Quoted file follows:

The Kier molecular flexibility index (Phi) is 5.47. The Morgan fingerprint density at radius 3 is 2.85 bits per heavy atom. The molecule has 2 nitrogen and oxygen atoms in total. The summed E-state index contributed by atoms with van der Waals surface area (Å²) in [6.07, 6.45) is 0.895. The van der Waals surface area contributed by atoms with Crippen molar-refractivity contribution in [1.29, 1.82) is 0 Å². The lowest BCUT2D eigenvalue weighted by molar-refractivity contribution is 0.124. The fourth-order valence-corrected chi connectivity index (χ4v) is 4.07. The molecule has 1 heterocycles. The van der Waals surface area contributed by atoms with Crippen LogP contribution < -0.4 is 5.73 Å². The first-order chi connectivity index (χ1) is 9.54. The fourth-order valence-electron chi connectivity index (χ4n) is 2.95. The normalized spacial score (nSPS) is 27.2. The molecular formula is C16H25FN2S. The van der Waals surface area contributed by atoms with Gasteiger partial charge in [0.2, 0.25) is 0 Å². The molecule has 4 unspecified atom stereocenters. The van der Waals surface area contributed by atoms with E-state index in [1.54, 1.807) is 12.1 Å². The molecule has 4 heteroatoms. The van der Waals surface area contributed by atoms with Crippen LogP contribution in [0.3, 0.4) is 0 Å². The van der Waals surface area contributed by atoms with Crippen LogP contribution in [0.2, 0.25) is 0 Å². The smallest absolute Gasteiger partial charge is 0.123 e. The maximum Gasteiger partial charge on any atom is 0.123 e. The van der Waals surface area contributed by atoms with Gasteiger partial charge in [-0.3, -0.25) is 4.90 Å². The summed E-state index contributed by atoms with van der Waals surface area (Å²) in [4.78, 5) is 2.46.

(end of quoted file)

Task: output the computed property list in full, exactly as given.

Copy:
The Kier molecular flexibility index (Phi) is 5.47. The Morgan fingerprint density at radius 3 is 2.85 bits per heavy atom. The molecule has 2 nitrogen and oxygen atoms in total. The summed E-state index contributed by atoms with van der Waals surface area (Å²) in [6.07, 6.45) is 0.895. The van der Waals surface area contributed by atoms with Crippen molar-refractivity contribution in [1.29, 1.82) is 0 Å². The lowest BCUT2D eigenvalue weighted by molar-refractivity contribution is 0.124. The fourth-order valence-corrected chi connectivity index (χ4v) is 4.07. The molecule has 1 heterocycles. The van der Waals surface area contributed by atoms with Crippen LogP contribution < -0.4 is 5.73 Å². The first-order chi connectivity index (χ1) is 9.54. The fourth-order valence-electron chi connectivity index (χ4n) is 2.95. The normalized spacial score (nSPS) is 27.2. The molecular formula is C16H25FN2S. The van der Waals surface area contributed by atoms with Gasteiger partial charge in [0.2, 0.25) is 0 Å². The molecule has 4 unspecified atom stereocenters. The van der Waals surface area contributed by atoms with E-state index in [1.54, 1.807) is 12.1 Å². The molecule has 4 heteroatoms. The van der Waals surface area contributed by atoms with Crippen LogP contribution in [0.3, 0.4) is 0 Å². The van der Waals surface area contributed by atoms with Crippen LogP contribution in [0.2, 0.25) is 0 Å². The smallest absolute Gasteiger partial charge is 0.123 e. The maximum Gasteiger partial charge on any atom is 0.123 e. The van der Waals surface area contributed by atoms with Gasteiger partial charge in [-0.3, -0.25) is 4.90 Å². The summed E-state index contributed by atoms with van der Waals surface area (Å²) in [4.78, 5) is 2.46.